This weekend made 19 half marathons, 3 full marathons, a handful of 10 milers and 15Ks, 9 10Ks, and more 5Ks than I can count, and as much “experience” as I’ve had running, Saturday was the hardest day of competition that I can remember.
Every half marathon is memorable for one reason or the other. In 2014 I got to toe the line in front of our nations capital building watching the sunrise, in 2016 my first taste of runDisney magic at the Princess Half Marathon, in 2017 Rock N Roll Nashville supposedly my fourth full marathon became somewhere in the line of my half marathons because of the severe heat, and just this past May the torrential downpour unlike any other that swept across the coast of the Carolinas made for a sopping girl for all 13.1. They all have stories, but when it comes to strength and fatigue I think of the physical highs and lows. Saturday was different, Saturday was mental.
Trail running is something I regularly enjoy, maybe because the opportunity doesn’t present itself enough for me to get tired of it, but 5-6 miles has always been my max. Dirty Spokes is a GREAT trail race series around North Georgia and most of my trail experience is thanks to them. Of course, I thought with the trail experience I had coupled with my half marathon experience a trail half marathon would just make sense. I was wrong.
Let me preface this all by saying this was 100% worth it. Tony and Lisa at Peak Racing have been friends of mine for several years now and I love getting to support their races, they do a terrific job. But Saturday was hard, it was mentally grueling in every way.
The start was cold – like mid 30s cold – something we aren’t quite used to here in the south. My sweet husband was there at the start so I could throw off my layers at the last minute before we took off, and then it started. Taking off with the group towards the tree line was the easy part, and then leaves and trees everywhere you looked. The sun peaking in through the canopy as we winded through the woods, over hills, and through creeks (literally through them, adds about 10 lbs in weight with wet shoes), no mile markers, very few people: just you and the trail ahead.
When I say I roller-coastered through every emotion I am not joking in the slightest bit. The first mile or two were tough, but nothing I wasn’t used to. As I got into my stride and thinned out from the racers around me, the regular uncomfortable stretching happened, but then I found my legs and the pleasure of being out in the woods with very little distraction took hold and the smile danced on my face. After 45 minutes I was mostly alone, scanning the vast opening in front of me to try to keep the trail in check with the two guys that were just a bit ahead, bad idea. Fall #1 happened somewhere around mile 6-7; at this point I was already feeling slightly drained. I was frustrated to say the least, no I was angry – I could tell my body was starting to fade, but my will power to keep at my current pace over took. Trip, slip, tumble, lose the trail: my pattern for the next 30-45 minutes and I was over it.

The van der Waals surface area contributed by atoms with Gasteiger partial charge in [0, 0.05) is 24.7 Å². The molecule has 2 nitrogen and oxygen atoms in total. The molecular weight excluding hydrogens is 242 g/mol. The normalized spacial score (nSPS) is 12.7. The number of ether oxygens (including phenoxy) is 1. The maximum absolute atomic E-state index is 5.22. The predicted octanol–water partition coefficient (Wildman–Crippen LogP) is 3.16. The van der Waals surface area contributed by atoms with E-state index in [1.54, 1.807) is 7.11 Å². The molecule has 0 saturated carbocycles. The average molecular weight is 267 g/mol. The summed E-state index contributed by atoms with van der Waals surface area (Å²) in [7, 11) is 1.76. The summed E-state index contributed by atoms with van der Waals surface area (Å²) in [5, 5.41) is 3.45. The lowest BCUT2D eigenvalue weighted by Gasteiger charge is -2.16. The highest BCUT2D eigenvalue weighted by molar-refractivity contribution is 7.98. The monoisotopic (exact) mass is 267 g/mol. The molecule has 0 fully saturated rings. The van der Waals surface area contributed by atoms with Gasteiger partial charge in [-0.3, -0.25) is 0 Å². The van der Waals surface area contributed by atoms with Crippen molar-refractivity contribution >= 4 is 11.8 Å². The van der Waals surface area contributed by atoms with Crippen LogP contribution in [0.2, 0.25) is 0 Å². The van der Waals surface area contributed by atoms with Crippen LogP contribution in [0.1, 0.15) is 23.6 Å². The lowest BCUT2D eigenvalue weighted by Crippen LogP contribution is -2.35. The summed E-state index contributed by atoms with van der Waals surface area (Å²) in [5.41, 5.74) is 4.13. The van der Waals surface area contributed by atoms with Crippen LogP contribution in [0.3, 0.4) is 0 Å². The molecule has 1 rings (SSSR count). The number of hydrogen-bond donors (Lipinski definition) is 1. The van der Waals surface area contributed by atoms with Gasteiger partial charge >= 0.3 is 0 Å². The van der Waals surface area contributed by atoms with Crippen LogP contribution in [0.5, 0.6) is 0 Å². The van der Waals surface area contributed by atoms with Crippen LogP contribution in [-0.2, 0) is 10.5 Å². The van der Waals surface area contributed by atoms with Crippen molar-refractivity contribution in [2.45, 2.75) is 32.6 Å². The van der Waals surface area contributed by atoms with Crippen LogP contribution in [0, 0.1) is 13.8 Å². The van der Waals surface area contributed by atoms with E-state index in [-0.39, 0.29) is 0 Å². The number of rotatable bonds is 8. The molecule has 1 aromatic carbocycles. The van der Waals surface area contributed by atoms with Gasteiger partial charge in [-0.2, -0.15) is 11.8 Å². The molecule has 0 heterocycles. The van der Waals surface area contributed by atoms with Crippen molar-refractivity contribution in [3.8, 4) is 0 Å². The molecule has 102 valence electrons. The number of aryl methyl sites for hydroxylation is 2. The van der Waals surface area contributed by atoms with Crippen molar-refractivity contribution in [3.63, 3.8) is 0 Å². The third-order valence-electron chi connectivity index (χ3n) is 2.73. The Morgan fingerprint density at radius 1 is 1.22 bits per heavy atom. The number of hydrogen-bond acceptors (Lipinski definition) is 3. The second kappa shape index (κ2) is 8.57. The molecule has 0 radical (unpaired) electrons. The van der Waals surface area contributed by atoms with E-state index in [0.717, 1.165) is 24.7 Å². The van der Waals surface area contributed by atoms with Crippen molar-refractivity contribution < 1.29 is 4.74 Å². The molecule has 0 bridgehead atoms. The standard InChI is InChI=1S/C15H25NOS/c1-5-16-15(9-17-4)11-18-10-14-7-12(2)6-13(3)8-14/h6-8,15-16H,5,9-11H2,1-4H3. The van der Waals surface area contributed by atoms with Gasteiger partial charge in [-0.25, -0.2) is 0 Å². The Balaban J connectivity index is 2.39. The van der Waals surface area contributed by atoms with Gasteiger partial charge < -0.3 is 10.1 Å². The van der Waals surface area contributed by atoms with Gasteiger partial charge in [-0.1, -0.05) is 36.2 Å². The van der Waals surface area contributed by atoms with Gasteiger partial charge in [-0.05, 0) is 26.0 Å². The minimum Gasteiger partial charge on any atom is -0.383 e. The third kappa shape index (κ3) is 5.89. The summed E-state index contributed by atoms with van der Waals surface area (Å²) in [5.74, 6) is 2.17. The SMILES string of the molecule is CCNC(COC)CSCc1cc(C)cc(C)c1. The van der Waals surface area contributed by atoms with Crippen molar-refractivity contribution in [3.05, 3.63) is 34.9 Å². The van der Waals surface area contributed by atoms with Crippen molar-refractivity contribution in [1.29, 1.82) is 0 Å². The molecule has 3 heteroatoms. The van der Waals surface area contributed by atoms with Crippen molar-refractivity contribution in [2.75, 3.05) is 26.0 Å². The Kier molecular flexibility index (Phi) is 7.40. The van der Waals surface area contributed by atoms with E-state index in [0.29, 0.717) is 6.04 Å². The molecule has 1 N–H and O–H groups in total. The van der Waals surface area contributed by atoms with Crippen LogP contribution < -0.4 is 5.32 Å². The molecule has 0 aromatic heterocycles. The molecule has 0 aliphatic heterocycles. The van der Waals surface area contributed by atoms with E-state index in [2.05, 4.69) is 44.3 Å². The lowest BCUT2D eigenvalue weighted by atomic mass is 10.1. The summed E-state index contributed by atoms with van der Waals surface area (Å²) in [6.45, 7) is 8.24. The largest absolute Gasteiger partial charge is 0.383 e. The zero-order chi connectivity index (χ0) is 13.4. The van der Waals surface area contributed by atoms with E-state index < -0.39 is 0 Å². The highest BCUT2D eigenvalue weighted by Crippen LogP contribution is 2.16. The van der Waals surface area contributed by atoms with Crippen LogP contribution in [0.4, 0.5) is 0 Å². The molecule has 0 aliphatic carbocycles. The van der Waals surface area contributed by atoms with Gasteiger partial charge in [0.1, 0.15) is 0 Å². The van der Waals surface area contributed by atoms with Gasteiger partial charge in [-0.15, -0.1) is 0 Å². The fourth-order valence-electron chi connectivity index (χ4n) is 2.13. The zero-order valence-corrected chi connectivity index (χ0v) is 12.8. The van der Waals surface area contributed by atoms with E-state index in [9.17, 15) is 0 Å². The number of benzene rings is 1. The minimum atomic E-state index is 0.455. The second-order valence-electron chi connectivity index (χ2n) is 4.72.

As much as I’ve raced and as tired as I’ve gotten, quitting has never been in my vocabulary. This was the first time I wanted to raise the flag in surrender and be rescued by helicopter and taken to the snacks at the end. Then I realized that I wasn’t getting out of this and it was a chance to challenge and strengthen myself mentally in a brand new way. So after taking a breath and a moment to refocus, I found my rhythm again and found the joy in the sport I’m so fond of. For the next 40 minutes I focused on my own steps, not those of the people ahead of me or behind me, but those right where I was. Taking steps slower if I needed to and allowing myself the freedom to push just as long as I could be safe and stay upright, and then I used the space to think of EVERYTHING I had to be thankful for. It made all the difference.
After 2 hours I was exhausted physically and mentally but I could hear the finish in the distance as people were cheering and music was blaring. I was “home free”, and at the end after hugging my friends and husbands necks – gratitude.
A few things I learned over those few hours:
- You have to stop focusing on where other people are, or you might face plant in the place you are.
- Just because you’ve done training in one way, doesn’t mean you can easily adapt to any circumstance. You have to train your mind, body, and soul in whatever goals you hope to achieve.
- I should run trails more often and always carry a handheld water bottle!
Thank you to Peak Racing Events (Tony & Lisa), Big Peach Running Co, Pure Kneads (can I get a whoop, whoop for gluten free peanut butter sandwiches at the end), Quest Nutrition, Nuun Hydration, Allison Lerer, Wade Coleman, Chris Dillon, and Jennifer Butz for everything you brought to the table as sponsors, hosts, and teammates!
And to my #1, my crew chief, and partner thanks for helping me through the highs and lows and letting our dogs have some fun in the process!
Trails taught me a lot, and I will be back!
Be thankful today friends.